Neither of us owned a washing machine when we moved into our new house. I considered a twin tub, because they’re easier to manage greywater for reuse and they also wash your clothes better. I had one when my son was in cloth nappies, and was sorely disappointed when I ‘upgraded’ to a front loader as it washed my clothes so poorly that sometimes there was dry pockets of laundry in there at the end of the entire cycle. (Ok, I probably packed them in too tightly, but that’s what I could do with the twin tub.) It also had no ‘cold water’ option, so it used way more electricity because it always heated the water.
However, my household now includes an adult with physical limitations on reach, so a front loading washing machine was the only option. Serendipity saw a verge-side hard rubbish collection in the weeks before we moved in, and I obtained permission from the current owners of the house to store some finds in the unlocked garden shed before settlement went through. As well as collecting furniture, I started scouting for washing machines.
We found a suitable front loader close by. I tried to put it in my car with the help of a friend, but it was HEAVY! There was no way I could manoeuver it into the back seat or boot of my car. We talked to the people who had put the washing machine on the verge, and they told us that the water pump didn’t work. So that was helpful to know why it had been discarded.
It took me a few days to organise a trailer and some extra help. By the time I returned to that suburb to collect the washing machine, the rubbish trucks had been through and were collecting and crushing all the items on the verge. I turned down the road the washing machine had been on, and to my dismay the rubbish trucks were just leaving.
All the verges were blank and empty. I drove to the place where the washing machine had been, just in case, and lo and behold, it was still there! I don’t know if the previous owners had stopped the rubbish truck driver from collecting it (that would have been annoying for them if I didn’t come back!), or if there was some other reason that it wasn’t collected. I just loaded it quicksmart.
With my friend’s help, we unloaded the washing machine onto the back veranda where it wouldn’t get rained on. And there it stayed, until we moved in and it became covered with boxes and planks of bed frame. After several weeks, we got around to setting up all the beds and shifting all the furniture into place inside.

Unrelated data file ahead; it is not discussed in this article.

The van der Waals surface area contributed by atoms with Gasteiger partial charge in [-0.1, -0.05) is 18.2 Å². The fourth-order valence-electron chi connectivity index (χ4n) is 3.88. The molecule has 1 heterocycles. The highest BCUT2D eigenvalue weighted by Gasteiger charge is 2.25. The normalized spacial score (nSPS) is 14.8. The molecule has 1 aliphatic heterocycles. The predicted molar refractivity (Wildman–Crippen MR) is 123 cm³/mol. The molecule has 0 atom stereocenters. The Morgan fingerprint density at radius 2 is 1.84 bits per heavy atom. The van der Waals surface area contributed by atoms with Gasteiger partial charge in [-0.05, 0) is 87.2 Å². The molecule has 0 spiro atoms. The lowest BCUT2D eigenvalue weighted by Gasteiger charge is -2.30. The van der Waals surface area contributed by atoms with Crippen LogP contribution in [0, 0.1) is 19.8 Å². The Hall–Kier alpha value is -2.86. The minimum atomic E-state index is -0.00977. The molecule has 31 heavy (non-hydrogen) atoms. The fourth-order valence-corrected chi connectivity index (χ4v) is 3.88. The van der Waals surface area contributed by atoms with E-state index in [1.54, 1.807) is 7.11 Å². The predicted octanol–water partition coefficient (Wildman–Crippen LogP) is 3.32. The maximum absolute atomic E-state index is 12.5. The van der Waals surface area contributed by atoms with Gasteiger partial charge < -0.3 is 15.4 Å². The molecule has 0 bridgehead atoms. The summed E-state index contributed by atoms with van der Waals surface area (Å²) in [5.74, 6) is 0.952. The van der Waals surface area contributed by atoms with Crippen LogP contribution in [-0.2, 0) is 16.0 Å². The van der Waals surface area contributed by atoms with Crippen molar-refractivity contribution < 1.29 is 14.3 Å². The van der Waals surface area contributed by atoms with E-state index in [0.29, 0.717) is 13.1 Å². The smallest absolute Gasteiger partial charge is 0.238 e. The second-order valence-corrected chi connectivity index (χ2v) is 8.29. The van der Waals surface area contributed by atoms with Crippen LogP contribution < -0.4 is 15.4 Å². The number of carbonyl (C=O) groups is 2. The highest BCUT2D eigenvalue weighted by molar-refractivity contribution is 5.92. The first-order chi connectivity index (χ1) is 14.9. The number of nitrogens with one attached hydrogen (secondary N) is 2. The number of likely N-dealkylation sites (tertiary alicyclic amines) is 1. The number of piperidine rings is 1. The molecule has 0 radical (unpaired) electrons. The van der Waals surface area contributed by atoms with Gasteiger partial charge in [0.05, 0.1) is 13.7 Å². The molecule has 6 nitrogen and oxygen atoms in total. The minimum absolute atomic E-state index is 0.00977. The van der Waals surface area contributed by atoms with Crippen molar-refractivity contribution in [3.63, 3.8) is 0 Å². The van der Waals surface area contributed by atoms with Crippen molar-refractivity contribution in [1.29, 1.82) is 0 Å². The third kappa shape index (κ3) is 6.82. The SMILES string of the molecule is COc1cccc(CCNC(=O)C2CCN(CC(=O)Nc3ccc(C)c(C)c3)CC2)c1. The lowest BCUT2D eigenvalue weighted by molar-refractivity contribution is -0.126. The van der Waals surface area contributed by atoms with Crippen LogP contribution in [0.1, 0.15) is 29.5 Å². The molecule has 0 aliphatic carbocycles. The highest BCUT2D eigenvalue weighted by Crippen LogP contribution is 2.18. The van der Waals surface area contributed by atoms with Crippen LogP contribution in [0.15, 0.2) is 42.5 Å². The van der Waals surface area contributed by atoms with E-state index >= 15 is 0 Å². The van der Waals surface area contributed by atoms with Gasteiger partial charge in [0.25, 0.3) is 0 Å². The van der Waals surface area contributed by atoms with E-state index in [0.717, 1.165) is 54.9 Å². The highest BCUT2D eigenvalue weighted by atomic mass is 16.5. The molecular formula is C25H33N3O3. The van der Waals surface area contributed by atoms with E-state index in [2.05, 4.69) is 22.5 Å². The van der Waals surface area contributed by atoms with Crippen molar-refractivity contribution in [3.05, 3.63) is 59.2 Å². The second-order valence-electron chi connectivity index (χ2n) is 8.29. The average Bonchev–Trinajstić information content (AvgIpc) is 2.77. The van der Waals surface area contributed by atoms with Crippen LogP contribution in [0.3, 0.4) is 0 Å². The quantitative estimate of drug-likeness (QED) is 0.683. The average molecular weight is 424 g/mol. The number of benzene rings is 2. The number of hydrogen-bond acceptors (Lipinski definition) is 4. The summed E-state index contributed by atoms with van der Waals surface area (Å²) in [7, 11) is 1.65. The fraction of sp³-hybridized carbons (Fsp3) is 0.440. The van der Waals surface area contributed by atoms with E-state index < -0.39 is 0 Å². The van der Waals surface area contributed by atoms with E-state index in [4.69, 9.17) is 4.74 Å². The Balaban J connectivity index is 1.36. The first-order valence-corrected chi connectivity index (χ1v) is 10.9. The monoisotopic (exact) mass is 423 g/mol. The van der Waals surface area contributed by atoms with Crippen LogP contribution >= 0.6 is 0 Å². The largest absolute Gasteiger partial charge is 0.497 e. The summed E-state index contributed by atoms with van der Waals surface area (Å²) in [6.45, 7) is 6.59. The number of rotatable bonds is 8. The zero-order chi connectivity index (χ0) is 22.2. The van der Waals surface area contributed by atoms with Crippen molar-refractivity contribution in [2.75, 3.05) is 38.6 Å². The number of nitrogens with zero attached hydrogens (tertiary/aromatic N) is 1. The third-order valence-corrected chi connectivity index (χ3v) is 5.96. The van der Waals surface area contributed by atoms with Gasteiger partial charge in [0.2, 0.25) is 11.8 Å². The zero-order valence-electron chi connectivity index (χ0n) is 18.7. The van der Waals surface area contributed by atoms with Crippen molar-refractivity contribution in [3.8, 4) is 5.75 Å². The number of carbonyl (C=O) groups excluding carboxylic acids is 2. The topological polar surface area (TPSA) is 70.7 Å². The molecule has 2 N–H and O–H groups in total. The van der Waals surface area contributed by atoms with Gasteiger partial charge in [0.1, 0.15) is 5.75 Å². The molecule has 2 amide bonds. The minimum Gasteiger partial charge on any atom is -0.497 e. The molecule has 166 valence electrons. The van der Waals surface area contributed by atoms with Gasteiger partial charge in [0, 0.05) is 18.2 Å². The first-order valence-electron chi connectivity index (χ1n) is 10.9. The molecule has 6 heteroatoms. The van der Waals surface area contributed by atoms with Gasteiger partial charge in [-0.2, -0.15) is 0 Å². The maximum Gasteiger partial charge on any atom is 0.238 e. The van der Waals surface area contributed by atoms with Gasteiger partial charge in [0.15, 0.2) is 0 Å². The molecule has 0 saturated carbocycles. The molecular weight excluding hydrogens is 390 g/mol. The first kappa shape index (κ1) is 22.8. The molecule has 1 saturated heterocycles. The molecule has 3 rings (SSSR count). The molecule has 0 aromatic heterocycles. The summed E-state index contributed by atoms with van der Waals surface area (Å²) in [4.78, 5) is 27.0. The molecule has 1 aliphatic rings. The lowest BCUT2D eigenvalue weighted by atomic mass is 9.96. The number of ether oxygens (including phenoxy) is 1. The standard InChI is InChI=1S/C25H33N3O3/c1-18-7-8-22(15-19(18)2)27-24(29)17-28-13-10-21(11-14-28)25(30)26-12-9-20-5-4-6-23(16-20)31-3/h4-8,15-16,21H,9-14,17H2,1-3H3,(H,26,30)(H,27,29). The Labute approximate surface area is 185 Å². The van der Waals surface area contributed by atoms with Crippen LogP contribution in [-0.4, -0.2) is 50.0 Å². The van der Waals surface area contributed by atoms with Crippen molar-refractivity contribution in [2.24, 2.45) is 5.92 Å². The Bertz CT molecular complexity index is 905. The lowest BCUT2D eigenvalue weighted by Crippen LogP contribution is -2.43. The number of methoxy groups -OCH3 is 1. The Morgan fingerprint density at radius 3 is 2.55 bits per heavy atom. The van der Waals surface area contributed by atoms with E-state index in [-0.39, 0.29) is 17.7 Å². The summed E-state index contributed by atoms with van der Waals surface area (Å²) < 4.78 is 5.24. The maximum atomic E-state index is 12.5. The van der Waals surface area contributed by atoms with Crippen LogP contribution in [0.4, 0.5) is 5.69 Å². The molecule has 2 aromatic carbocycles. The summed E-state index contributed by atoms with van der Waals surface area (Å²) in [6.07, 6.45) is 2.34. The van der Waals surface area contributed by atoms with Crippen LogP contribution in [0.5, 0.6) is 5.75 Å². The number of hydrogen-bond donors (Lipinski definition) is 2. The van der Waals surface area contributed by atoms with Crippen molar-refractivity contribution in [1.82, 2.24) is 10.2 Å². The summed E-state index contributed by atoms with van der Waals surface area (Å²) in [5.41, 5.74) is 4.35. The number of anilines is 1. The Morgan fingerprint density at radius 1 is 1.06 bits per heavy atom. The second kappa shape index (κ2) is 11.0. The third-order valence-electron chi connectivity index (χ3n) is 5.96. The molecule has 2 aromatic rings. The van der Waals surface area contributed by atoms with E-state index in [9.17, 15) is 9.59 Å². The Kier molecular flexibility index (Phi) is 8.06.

During this time, we took loads of washing to friend’s houses or used bathwater to tread the dirt out of our clothes before wringing them by hand.
We also had a small benchtop manual washing machine, which was fun for my child to use but had a pretty limited capacity for household-size loads.
Our plan was to Google the problem and search for a home fix. We had no manual or instructions. My housemate did some online research, carefully pulled out the drain, and discovered a long stick. It had been pressing on the drain and stopping the pump from working. She extracted it, and the other gunk. Now to test it. We heaved the washing machine inside.
We happily filled the empty place on the back veranda with a comfortable couch that I bartered with my friend for a large chunk of pumpkin. The two rugs were picked up secondhand for free. It’s the perfect place to sit and watch the kids play in the backyard, eat meals outside or dream about the garden.
Now I needed to connect it to the water supply. The water hoses were missing, but I’d seen some at our local tip shop. So I did a trip to the tip and picked up two, in case one wasn’t the right diameter. They fit fine. Total cost: fifty cents.
We connected the water. It worked perfectly! We have a modern, efficient washing machine with almost no financial outlay. And unlike my earlier model, this one has an option to wash in cold water only so it uses less power. The water rating is quite good on it.
Appleseed Permaculture talks about the Eight Forms of Capital. We used Social Capital (friends), Intellectual Capital (other people’s knowledge online) and Experiential Capital (experimenting with fixing it ourselves) to get this machine functioning, rather than Financial Capital (well, ok, fifty cents!). We also kept a large, heavy item out of landfill. When it does break and can’t be fixed, I’ll disassemble it and repurpose the parts. Washing machine drums make great planters, and I’ve seen interesting uses for the thick, tough glass fronts too. Produce No Waste!
Where could you apply other forms of capital to your life?